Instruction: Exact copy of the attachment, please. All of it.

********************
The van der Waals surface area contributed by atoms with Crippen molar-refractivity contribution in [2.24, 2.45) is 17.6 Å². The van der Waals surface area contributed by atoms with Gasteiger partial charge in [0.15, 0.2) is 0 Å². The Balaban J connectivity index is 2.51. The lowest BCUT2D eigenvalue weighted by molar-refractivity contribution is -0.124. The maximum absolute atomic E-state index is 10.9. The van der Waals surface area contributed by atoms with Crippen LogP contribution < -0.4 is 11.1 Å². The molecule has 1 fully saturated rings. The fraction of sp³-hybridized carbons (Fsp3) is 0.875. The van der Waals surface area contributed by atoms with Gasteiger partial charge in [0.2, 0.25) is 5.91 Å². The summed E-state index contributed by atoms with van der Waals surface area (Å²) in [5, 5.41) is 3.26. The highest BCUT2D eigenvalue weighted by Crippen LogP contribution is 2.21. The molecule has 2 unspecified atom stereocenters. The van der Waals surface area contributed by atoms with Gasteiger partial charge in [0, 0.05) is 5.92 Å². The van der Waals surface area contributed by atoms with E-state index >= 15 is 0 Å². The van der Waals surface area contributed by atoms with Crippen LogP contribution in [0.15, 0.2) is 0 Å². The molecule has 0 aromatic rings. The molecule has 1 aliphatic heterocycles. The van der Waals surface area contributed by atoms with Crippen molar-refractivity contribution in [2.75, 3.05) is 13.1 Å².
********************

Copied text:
The van der Waals surface area contributed by atoms with Crippen molar-refractivity contribution in [2.24, 2.45) is 17.6 Å². The van der Waals surface area contributed by atoms with Gasteiger partial charge in [0.15, 0.2) is 0 Å². The Balaban J connectivity index is 2.51. The lowest BCUT2D eigenvalue weighted by molar-refractivity contribution is -0.124. The maximum absolute atomic E-state index is 10.9. The van der Waals surface area contributed by atoms with Crippen LogP contribution < -0.4 is 11.1 Å². The molecule has 1 fully saturated rings. The fraction of sp³-hybridized carbons (Fsp3) is 0.875. The van der Waals surface area contributed by atoms with Gasteiger partial charge in [0.2, 0.25) is 5.91 Å². The summed E-state index contributed by atoms with van der Waals surface area (Å²) in [5, 5.41) is 3.26. The highest BCUT2D eigenvalue weighted by Crippen LogP contribution is 2.21. The molecule has 2 unspecified atom stereocenters. The van der Waals surface area contributed by atoms with Gasteiger partial charge in [0, 0.05) is 5.92 Å². The van der Waals surface area contributed by atoms with E-state index >= 15 is 0 Å². The van der Waals surface area contributed by atoms with Crippen LogP contribution in [0.15, 0.2) is 0 Å². The molecule has 0 aromatic rings. The molecule has 1 aliphatic heterocycles. The van der Waals surface area contributed by atoms with Crippen molar-refractivity contribution in [2.75, 3.05) is 13.1 Å².